According to Indiewire, Steven Speilberg continues to make no bones about his views on the theatrical experience and the at-home alternative.
“I hope all of us really continue to believe that the greatest contributions we can make as filmmakers is to give audiences the motion picture theatrical experience,” Spielberg said. “I’m a firm believer that movie theaters need to be around forever.”
Is that REALLY true? It seems like a bit of a stretch to me. I think filmmakers can probably do more for the world, even just in terms of entertainment, than force people to continue to go to movie theaters, and I say this as a lover of the theatrical experience.
Like, maybe #1 on this list should be “make good movies.” People have to spend a lot of money one way or another to see most movies, maybe making the movies good is more important as a contribution than getting butts into theaters.
Last year Spielberg also held nothing back when claiming that movies from platforms such as Netflix shouldn’t be up for the same awards,
“I don’t believe that films that are just given token qualifications, in a couple of theaters for less than a week, should qualify for the Academy Award nominations,” Spielberg said at the time. “Fewer and fewer filmmakers are going to struggle to raise money, or to compete at Sundance and possibly get one of the specialty labels to release their films theatrically. And more of them are going to let the SVOD [Streaming Video On-Demand] businesses finance their films, maybe with the promise of a slight, one-week theatrical window to qualify for awards But, in fact, once you commit to a television format, you’re a TV movie.”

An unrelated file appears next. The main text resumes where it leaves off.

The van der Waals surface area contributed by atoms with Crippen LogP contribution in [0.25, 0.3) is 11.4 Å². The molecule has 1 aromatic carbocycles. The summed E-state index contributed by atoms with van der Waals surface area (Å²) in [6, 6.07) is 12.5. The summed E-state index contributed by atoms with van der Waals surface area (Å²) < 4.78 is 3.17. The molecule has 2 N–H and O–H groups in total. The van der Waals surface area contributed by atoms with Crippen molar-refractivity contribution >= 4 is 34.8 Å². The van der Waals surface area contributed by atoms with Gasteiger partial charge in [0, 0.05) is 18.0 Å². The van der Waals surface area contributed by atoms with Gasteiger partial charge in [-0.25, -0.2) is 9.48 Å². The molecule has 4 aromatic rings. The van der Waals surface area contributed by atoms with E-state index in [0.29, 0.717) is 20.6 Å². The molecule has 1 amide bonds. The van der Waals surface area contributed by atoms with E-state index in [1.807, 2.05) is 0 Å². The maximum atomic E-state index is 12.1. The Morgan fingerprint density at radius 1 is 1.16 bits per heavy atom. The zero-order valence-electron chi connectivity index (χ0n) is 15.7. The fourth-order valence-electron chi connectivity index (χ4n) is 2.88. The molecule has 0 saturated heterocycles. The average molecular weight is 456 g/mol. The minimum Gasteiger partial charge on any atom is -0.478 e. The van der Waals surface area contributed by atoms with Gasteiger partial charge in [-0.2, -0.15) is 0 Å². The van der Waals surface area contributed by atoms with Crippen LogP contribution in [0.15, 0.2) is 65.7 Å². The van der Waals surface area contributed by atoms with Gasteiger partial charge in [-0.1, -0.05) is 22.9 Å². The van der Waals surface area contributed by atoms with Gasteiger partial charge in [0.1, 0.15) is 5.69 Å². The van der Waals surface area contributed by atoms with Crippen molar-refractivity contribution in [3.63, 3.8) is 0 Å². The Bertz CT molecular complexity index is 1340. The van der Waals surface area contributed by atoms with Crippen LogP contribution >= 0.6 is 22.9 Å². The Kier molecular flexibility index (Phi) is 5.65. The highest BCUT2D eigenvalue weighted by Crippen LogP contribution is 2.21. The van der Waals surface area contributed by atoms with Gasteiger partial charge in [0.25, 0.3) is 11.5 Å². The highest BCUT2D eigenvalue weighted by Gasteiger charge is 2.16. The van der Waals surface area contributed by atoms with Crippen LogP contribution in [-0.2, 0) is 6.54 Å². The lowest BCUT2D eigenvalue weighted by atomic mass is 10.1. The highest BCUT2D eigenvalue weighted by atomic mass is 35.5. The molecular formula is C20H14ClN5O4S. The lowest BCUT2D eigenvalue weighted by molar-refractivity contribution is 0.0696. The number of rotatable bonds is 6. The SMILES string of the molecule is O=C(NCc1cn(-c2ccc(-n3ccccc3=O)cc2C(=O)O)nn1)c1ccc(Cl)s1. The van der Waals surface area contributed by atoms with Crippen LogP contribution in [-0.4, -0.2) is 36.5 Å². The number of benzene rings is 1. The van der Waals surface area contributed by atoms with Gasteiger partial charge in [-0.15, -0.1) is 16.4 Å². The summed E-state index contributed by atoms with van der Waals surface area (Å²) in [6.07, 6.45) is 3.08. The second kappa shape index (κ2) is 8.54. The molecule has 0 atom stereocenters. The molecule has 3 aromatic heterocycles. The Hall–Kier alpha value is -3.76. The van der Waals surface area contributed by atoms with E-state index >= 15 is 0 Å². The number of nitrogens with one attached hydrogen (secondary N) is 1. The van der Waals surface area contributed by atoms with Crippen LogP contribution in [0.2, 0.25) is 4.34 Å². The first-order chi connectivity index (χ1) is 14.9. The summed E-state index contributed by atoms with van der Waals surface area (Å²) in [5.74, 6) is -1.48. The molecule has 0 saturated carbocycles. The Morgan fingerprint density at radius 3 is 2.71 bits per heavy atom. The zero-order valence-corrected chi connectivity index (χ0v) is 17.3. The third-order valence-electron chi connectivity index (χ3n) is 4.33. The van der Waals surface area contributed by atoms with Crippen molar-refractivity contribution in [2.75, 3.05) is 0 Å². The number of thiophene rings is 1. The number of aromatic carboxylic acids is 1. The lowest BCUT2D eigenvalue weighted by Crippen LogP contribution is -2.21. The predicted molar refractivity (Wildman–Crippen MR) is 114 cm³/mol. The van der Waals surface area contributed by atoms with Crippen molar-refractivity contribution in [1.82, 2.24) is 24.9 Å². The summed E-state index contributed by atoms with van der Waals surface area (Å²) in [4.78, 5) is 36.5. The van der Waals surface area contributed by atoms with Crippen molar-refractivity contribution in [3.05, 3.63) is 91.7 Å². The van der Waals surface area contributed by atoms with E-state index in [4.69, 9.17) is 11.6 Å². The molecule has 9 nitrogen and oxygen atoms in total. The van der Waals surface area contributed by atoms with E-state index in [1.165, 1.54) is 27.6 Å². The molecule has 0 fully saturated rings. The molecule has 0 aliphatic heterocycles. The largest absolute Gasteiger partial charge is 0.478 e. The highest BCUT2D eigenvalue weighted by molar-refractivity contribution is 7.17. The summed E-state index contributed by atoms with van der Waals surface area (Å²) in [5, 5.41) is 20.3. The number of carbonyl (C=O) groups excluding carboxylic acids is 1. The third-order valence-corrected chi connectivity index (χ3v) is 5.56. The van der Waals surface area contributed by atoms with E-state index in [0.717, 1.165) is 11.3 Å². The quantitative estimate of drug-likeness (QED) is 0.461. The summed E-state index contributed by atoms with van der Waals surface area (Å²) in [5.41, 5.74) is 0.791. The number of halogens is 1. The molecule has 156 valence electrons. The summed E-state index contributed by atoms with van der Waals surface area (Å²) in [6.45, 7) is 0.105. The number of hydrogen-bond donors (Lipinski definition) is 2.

What’s wrong with filmmakers not having to struggle to get money or be seen? By expanding avenues available there is less oversight, more niche content, more diverse points of view.
Spielberg is also ignoring how many more opportunities are created through these new business models that make room for new voices.
Maybe Spielberg doesn’t want that many new voices heard? Maybe he’s just out of touch. Future generations are not going to be flocking to theaters, they’re already deeply plugged into YouTube.
Spielberg is showing his age, his fear of change, and his attachment to outdated business models. Does he not want to have to compete with the likes of Roma for awards?
Doesn’t he have enough money and enough accolades? Shouldn’t a man in Spielberg’s position look to expand opportunities for new voices rather than close them off or minimize their cultural impact?
It’s hard to see what positive spin one can put on Spielberg’s reasoning for going up against more content on more platforms that are available to more people for a lower cost.
That’s a win for creatives and a win for audiences.